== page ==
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Political Competition, Economic Reform and Growth: Theory and Evidence from Transition Countries

Entwicklungsländer, Transformationsländer, Volkswirtschaft

Which political and institutional factors trigger reforms that enable the poor to benefit from the process of economic growth? How can the incentives of policy makers be influenced in order to achieve such a dynamic? These are the questions this study seeks to address by examining the transition process in post-communist countries. The author argues that political competition within an accepted and respected institutional environment has been a driving force in shaping the direction and success of transition reforms. Evidence shows that in countries with a sufficient degree of political competition, citizens responded to economic crises by calling for economic liberalization. Economic liberalization removed existing distortions, increased economic efficiency and raised public welfare. This activated a dynamic, self-enforcing reform process that also strengthened the political and economic power of the poor. In the absence of political competition, such a process failed to emerge, thereby contributing to the persistence of poverty. Based on these findings, there is good reason to postulate that some level of political competition is essential for transition reforms to improve economic efficiency and public welfare in a sustainable manner.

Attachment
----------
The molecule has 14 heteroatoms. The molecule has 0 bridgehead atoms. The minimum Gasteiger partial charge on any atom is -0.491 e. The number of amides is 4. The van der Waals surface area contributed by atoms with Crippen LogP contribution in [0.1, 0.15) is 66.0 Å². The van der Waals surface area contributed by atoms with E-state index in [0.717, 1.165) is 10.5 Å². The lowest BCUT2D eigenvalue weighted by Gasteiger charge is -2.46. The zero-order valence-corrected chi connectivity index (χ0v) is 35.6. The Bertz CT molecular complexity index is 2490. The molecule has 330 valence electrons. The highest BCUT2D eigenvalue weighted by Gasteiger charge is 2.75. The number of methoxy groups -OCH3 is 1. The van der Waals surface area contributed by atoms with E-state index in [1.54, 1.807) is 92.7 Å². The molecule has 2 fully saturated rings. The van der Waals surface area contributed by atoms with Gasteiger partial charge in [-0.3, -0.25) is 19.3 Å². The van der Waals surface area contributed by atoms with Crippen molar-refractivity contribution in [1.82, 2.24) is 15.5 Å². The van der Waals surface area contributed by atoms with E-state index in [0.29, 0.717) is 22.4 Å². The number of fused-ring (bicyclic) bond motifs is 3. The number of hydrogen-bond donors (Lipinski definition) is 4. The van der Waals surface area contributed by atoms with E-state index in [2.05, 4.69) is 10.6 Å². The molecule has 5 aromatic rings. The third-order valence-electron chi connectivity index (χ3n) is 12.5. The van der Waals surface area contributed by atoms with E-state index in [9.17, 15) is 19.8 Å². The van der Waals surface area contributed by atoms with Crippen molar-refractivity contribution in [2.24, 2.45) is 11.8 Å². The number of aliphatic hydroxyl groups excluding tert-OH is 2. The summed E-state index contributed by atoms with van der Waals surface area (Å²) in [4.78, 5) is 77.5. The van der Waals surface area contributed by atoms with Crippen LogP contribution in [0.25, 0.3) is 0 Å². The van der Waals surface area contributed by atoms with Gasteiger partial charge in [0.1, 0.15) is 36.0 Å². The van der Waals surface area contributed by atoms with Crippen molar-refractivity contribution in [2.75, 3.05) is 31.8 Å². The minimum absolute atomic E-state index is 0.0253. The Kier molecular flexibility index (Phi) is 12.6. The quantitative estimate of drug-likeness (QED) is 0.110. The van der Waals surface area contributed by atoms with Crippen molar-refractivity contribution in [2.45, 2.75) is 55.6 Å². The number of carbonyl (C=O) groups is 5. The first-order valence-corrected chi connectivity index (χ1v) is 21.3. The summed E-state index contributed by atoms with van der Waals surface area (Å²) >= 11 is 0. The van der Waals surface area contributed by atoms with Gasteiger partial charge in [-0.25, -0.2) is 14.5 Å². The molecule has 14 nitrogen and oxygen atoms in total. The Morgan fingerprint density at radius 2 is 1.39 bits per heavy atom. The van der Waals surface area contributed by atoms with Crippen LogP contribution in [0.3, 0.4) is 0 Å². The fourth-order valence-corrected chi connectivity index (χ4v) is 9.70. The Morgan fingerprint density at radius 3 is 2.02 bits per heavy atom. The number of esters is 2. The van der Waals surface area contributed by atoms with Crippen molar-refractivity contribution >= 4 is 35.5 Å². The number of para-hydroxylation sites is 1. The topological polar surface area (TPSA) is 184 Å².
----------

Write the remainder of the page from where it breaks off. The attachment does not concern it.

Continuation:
• Auflage: 1., 2010
  • Seiten: 240 Seiten
  • Abbildungen: zahlreiche Abbildungen und Grafiken, farbig
  • Format in cm: 17,0 x 24,0
  • Einbandart: broschiert
  • ISBN: 978-3-7281-3296-3
  • Sprache: Englisch
  • Lieferstatus: gedruckte Ausgabe vergriffen, als eBook (Open Access) erhältlich
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